It’s not actually his best one but it’s an excellent use of hardboiled characters.
Justin Lee Collins? I actually can’t think what JLC stands for
I think lines like “it seemed like a nice neighborhood to have bad habits in" are untouchable - Chandler is really funny.
Sorry, John le Carre
Ah, then I need to recommend Dave Hutchinson’s Europe In Autumn. It’s set in a different Europe, where Schengen has broken down and the continent has disintegrated into loads of microstates, polities and fiefdoms. The lead character is a chef who gets involved with a set of mysterious couriers who carry things and people across borders other people would rather they really didn’t. Loads of espionage and tradecraft, lots of politicians and big players sacrificing pawns to further their aims, all good Le Carre stuff, with just a hint of SF (nothing too outre)
Good review here that covers a lot of what I said above but better. http://theafterword.co.uk/europe-in-autumn/
thanks for the recommendations everyone. i’ve made a couple of purchases and will add the others to a wish list
It’s on my list now.
You might also be into The Savage Detectives by Roberto Bolano. From what I remember it was a bit road trip/ chaotic/ South or Central American.
I’m trying to remember a book I read ages ago.
To my memory it was about a world where there’s a drug which pregnant women can take to determine the sex of their child, and then the slight collapse of society after too many men are born.
Does that ring any bells? It wasn’t particularly sci fi it was more an exploration of sex and gender I think.
“Moose Molloy was as inconspicuous as a tarantula on a slice of fairy cake” is one my favourites, along with, describing the woman at the door of Marlowe’s office: “It was a blonde. A blonde to make a bishop kick a hole in a stained-glass window.”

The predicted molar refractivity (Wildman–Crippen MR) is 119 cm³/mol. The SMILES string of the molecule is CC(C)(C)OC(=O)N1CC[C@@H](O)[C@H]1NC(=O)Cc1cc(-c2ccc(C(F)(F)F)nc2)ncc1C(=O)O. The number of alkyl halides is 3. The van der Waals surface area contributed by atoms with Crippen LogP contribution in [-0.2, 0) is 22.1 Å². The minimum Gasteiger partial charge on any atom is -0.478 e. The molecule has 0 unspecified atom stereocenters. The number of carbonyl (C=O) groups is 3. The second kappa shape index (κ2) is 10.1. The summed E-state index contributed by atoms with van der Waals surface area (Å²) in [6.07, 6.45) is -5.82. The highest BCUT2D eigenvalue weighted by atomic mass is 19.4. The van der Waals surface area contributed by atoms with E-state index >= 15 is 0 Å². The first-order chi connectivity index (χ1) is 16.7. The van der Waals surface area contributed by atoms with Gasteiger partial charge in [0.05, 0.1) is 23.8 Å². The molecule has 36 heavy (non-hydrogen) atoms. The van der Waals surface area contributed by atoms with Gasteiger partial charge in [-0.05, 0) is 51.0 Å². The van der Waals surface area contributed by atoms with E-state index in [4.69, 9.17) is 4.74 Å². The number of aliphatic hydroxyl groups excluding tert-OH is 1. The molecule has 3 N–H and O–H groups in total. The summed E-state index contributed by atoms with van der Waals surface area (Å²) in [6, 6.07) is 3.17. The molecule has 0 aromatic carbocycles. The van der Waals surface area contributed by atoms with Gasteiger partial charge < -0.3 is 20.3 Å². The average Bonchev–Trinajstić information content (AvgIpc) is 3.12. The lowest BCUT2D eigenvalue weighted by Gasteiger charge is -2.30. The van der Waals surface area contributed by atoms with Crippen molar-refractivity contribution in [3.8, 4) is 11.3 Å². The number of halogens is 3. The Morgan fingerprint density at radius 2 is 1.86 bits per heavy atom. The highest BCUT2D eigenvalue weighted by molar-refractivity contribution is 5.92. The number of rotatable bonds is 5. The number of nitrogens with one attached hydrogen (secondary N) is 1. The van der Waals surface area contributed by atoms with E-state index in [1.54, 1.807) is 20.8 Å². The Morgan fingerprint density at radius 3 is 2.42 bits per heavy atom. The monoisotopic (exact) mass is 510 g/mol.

“I needed a drink, I needed a lot of life insurance, I needed a vacation, I needed a home in the country. What I had was a coat, a hat and a gun. I put them on and went out of the room.”
Have you read Death on Credit? I didn’t find it quite as captivating but it’s still got some of the same magic.
Read the first short story in Everything That Rises Must Converge by Flannery O’Connor. I like it a lot so far: that whole languid bleak Americana thing fits quite well with the kinda stuffy heat this evening, and it has that tone of almost cruel bitterness that reminds me a bit of Shirley Jackson.
I think the first one (The Big Sleep?) is the only one I’ve read and I really enjoyed it.
I recall having to Google ‘hushaphone’ as someone in the police is using one. Turned out to be a special device you speak into that stops anyone else hearing what you’re saying.
My 2018 reading challenge - 8/30. Ffs. I am bad at reading.
Just finished The water Cure and loved it. Going to leave it a week or two and then read it again now that I KNOW.
I was warned and skipped that tale.
Reaall good wasn’t it?